• Provide flexibility and choice—giving the ADF member choice of mortgage providers—instead of the single provider under the old scheme; and
  • Involves a reduced entitlement on discharge equivalent to the four year entitlement ($241 per month), unless the member has served 20 years or more before discharge.
  • Who will benefit?
  • All ADF members—including Reservists—and their families.

The extension that I seek today will allow time for action consequent to the Government’s announcement to appropriately formalise the introduction of the new scheme.  I seek to further extend the end date of the scheme from 31 December 2007 to 30 June 2008.

The extension will provide the National Australia Bank with continuance of its existing rights as sole loan provider under the Act until 30 June 2008, however, and more importantly, ensure that ADF members’ eligibility to home ownership assistance is preserved.


The Forestry Marketing and Research and Development Services Bill 2007 (the Bill) establishes the mechanism for the Commonwealth Government to make payments to a new industry owned company which will replace and augment the functions of the Forest and Wood Products Research and Development Corporation (the Corporation). 

The Australian forest and wood products industry is facing some critical challenges in the years ahead.

These include: an undersupply of both softwood and hardwood sawlogs; increasing restrictions on resource harvesting in native forests; challenges in developing new plantations; competitive pressures from imports of international products and substitutes in traditional market sectors; a lack of domestic processing capacity; and a relatively flat per capita consumption trend for forest and wood products.

Consultation with industry confirms that there are some limits to our capacity to respond to these challenges, and one important gap is the need for a more effective commercial structure to deliver industry wide research and development and marketing and promotional programs.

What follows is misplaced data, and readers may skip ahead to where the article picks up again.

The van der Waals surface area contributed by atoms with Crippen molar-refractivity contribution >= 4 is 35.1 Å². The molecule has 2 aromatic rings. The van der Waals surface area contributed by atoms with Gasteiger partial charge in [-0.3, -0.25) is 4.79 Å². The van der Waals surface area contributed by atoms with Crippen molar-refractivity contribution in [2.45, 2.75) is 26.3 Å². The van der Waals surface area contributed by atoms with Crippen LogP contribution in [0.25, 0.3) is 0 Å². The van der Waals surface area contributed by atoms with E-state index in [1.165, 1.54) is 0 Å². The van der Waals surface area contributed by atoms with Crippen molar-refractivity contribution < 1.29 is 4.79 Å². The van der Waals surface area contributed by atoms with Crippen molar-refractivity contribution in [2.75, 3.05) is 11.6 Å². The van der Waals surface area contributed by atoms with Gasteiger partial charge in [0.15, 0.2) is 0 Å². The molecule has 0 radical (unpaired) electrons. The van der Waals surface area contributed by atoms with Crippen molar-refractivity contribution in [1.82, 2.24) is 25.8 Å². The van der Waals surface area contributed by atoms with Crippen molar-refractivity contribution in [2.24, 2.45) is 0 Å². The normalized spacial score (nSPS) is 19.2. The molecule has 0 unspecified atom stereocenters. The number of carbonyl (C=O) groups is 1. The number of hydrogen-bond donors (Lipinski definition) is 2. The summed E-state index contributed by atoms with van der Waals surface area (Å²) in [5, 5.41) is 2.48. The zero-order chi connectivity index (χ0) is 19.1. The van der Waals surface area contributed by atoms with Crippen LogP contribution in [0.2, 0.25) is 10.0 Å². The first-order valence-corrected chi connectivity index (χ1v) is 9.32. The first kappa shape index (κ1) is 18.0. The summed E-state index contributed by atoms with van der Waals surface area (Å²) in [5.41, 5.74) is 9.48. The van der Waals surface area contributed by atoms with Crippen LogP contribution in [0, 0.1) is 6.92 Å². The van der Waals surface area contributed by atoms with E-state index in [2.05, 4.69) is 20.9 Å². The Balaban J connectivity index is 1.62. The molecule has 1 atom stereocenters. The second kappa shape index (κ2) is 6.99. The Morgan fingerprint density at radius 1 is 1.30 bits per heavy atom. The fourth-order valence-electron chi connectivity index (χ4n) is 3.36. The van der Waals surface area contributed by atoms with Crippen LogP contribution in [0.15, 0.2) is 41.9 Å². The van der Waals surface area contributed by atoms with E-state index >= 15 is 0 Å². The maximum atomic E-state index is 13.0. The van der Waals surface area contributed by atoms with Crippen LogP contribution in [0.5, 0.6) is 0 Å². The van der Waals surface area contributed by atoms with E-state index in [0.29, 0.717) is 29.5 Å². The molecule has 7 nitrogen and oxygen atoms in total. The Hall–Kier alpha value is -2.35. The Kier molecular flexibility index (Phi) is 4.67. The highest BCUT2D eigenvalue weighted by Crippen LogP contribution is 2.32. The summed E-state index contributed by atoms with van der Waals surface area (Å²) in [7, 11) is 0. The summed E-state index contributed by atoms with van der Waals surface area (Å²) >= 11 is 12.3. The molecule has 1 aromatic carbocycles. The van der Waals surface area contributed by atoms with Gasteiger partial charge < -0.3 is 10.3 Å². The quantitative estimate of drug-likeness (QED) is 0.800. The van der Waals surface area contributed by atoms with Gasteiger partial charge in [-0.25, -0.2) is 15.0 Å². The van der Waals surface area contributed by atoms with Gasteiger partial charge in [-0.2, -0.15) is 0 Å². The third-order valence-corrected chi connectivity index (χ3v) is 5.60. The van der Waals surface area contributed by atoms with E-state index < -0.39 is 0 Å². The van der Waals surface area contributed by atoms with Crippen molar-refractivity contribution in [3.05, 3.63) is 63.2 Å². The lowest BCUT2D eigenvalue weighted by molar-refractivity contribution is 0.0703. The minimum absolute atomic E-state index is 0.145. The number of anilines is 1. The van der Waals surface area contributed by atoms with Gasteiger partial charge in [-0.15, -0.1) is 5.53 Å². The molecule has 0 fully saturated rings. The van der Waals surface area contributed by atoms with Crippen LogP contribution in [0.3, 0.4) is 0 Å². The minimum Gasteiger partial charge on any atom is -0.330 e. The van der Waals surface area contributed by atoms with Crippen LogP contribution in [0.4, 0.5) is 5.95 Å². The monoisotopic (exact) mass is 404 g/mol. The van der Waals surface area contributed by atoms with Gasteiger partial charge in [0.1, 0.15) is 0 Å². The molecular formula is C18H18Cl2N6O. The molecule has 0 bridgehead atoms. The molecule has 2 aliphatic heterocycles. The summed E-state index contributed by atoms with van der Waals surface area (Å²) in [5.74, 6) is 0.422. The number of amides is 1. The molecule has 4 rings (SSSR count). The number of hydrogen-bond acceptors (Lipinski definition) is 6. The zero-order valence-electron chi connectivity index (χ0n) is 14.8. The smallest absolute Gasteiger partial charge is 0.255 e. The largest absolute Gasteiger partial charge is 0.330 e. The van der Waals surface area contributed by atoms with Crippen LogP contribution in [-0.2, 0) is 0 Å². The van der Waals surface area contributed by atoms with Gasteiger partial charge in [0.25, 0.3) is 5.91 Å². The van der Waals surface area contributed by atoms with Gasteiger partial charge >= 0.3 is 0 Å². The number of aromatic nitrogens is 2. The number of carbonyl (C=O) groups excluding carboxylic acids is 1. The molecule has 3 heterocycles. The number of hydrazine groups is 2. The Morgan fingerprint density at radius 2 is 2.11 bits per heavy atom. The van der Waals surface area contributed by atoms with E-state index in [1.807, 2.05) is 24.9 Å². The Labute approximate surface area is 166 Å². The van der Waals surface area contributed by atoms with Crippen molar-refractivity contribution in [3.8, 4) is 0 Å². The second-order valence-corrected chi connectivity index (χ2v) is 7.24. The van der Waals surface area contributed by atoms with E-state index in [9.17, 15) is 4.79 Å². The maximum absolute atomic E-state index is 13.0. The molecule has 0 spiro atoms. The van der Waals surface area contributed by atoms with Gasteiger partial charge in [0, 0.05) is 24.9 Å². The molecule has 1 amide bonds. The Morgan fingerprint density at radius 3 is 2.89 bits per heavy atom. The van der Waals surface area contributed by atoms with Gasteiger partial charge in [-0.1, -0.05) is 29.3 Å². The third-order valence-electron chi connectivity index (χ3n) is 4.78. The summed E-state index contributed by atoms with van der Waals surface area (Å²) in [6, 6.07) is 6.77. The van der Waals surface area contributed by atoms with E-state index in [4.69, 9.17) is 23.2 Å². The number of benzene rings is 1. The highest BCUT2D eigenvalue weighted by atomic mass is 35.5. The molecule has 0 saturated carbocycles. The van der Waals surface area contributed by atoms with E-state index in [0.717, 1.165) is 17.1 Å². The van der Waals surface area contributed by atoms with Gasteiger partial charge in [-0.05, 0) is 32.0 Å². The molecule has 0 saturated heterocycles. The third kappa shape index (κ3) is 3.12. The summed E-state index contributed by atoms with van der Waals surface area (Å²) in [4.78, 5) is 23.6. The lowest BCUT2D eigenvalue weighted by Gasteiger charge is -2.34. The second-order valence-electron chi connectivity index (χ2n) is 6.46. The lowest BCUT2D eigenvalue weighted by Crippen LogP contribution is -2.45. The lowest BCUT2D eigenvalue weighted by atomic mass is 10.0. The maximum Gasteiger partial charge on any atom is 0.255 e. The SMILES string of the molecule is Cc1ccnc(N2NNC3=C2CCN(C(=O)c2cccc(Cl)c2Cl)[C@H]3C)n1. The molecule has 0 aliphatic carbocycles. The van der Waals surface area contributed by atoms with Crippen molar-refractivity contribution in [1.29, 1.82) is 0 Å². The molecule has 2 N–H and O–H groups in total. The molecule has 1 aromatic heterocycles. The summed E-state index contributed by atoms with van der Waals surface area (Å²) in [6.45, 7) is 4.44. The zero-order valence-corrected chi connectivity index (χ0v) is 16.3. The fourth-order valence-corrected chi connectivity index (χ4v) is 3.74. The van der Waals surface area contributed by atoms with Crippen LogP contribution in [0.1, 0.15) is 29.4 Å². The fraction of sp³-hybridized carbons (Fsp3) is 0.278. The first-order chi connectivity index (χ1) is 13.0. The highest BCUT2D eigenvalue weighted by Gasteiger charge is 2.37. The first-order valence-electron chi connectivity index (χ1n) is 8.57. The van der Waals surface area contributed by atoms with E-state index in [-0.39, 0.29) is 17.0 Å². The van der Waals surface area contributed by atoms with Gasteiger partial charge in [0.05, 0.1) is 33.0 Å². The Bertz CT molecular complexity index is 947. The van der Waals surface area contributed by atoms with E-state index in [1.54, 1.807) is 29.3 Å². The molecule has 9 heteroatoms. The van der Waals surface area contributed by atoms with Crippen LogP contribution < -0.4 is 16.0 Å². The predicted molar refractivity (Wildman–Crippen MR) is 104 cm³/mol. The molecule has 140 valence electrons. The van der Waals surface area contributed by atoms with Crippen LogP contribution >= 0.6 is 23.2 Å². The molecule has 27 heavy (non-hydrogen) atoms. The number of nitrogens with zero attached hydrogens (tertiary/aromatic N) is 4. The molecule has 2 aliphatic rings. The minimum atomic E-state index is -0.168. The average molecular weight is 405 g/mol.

The establishment of a new industry services body will enable the fine work and achievements of the Corporation to continue under industry ownership, and will deliver added flexibility to the body to undertake generic marketing and promotion, while still delivering the current benefits of the government matched funding for R&D. 

Under these new arrangements, the R&D levy base, and therefore the funding available to the industry, will be broadened through regulations to be made under the Primary Industries (Excise) Levies Act 1999 and the Primary Industries (Customs) Charges Act 1999, to include a new forest grower/Managed Investment Scheme manager levy and to bring the hardwood sawlog levy in line with the current softwood sawlog levy.  The existing import charge imposed on logs and certain classes of primary processed forest products imported into Australia will also now be eligible for Commonwealth Government matching funding when spent on eligible research and development expenditure by the industry services body.

The new company will also receive equivalent contract payments from state/territory forest growers, which will be eligible for matching funding by the Commonwealth Government when spent on eligible research and development, which is not currently the case.  This arrangement assures equity between private and government owned forest growers.